The parties appeared before the Court on August 20, 2002, for thecommencement of the trial. However, before jury selection began, for thefirst time the defendant challenged, orally, the sufficiency of the moneylaundering counts based upon the theory that there was no illegalactivity from which funds were acquired by the defendant and thenlaundered as alleged in the money laundering counts of the indictment,separate from the conduct the government also claimed constituted eithermail or wire fraud as charged in counts one and three of the indictment,respectively. Prior to the Court's formal ruling on the defendant'schallenge, the defendant filed a written motion to dismiss counts fourand five, alleging that he could not be lawfully convicted of moneylaundering in violation of 18 U.S.C. § 1957 "where there is no proofof an independent criminal transaction separate from the underlyingoffense[,]" and that the indictment was flawed in this regard. In aMemorandum Opinion dated August 28, 2002, the Court denied thedefendant's motion to dismiss. Although agreeing that a conviction formoney laundering could not be based upon the same events that constitutedeither the mail or wire fraud charges, the Court concluded that dismissalwas not required because the government had "alleged unlawful activity[other than the conduct charged in the mail and wire fraud counts] thatpreceded the activity that constituted the defendant's money laundering."United States v. Kinley W. Howard, No. 02-0079, slip op. at 21 (D.D.C.Aug. 28, 2002) (Walton, J.). TheCourt also concluded that "even if details about this underlyingunlawful conduct were not set forth in the indictment, this would not begrounds for dismissal of the indictment because whether the criminallyderived proceeds `existed before the laundering transaction is a questionof proof, not a question of the adequacy of the indictment.'" Id. at 24(quoting United States v. Seward, 272 F.3d 831, 837 (7th Cir. 2001)).Thus, the Court denied the defendant's motion to dismiss counts four andfive of the indictment with the caveat that the defendant could renew hismotion at the close of the government's case-in-chief "based upon achallenge to the sufficiency of the evidence presented in support of thegovernment's position that the laundered proceeds were derived fromillegal activity." Id. at 24 n. 13.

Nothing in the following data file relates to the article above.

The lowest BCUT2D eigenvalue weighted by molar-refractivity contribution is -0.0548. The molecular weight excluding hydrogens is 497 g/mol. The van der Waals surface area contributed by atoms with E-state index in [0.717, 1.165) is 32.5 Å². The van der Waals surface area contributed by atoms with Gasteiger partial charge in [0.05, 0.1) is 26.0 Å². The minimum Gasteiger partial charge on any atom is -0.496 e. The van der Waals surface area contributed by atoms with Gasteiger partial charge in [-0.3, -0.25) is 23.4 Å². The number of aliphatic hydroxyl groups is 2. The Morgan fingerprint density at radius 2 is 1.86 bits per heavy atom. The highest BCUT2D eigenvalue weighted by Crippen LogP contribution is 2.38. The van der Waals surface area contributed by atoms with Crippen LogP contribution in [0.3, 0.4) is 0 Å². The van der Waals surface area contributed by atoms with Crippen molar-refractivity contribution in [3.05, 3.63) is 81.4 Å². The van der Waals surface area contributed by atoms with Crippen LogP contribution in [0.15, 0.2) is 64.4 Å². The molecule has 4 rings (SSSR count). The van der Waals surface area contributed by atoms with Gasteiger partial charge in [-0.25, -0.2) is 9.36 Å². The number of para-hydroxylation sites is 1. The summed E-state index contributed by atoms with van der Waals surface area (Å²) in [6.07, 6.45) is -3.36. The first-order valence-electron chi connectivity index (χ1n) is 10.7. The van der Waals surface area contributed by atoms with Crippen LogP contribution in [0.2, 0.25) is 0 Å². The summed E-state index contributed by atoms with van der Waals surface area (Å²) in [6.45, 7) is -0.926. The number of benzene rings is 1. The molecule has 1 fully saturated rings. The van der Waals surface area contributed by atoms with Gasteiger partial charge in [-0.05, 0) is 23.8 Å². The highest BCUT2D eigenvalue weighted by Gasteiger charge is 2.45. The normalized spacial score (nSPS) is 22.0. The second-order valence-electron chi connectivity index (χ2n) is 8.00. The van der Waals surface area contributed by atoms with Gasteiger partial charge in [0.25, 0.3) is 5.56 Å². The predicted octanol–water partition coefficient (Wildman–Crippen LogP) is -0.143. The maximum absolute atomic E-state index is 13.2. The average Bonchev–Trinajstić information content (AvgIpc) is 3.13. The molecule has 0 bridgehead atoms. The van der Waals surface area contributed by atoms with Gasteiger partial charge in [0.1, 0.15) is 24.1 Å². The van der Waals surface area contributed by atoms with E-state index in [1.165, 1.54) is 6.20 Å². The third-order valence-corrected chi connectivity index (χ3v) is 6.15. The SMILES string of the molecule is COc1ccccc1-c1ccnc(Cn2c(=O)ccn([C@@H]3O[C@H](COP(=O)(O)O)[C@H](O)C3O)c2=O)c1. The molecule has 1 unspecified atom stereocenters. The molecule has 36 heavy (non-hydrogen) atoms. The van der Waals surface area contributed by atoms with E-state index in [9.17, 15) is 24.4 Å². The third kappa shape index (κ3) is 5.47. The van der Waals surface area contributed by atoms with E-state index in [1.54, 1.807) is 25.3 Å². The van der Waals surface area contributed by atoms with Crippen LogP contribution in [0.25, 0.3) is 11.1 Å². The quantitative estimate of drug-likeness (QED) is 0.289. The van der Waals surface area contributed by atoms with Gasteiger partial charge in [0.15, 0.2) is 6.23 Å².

On September 5, 2002, the jury found the defendant guilty of all fivecounts of the indictment. As to counts four and five, the jury had beeninstructed by the Court that if it found the defendant guilty of thesecounts, it "must indicate the specified criminal activity from which [it]concluded the money used in the money transaction alleged in [these]count[s] of the indictment [was] derived." Verdict Form at 2. Regarding count four, the jury concluded that the specified unlawfulactivity from which the laundered funds were obtained were part of thesame funds that formed the basis for the wire fraud offense charged incount three of the indictment — the wire transfer of $12,859.98from Crestar Bank to Florida First Bank on April 9, 1997. Similarly, thejury concluded that the specified unlawful activity in count five fromwhich the laundered funds were acquired were the same funds that formedthe basis for one of the mail fraud counts of the indictment (count one)— the mailing by Riggs Bank of a cashier's check in the amount of$23,903.43 on February 26, 1997. Thus, after receipt of the jury'sverdict, the Court instructed counsel to file briefs addressing thelegality of the defendant's money laundering convictions in light of thejury's findings regarding what constituted the specified criminalactivity that formed the basis for the convictions of the moneylaundering charges.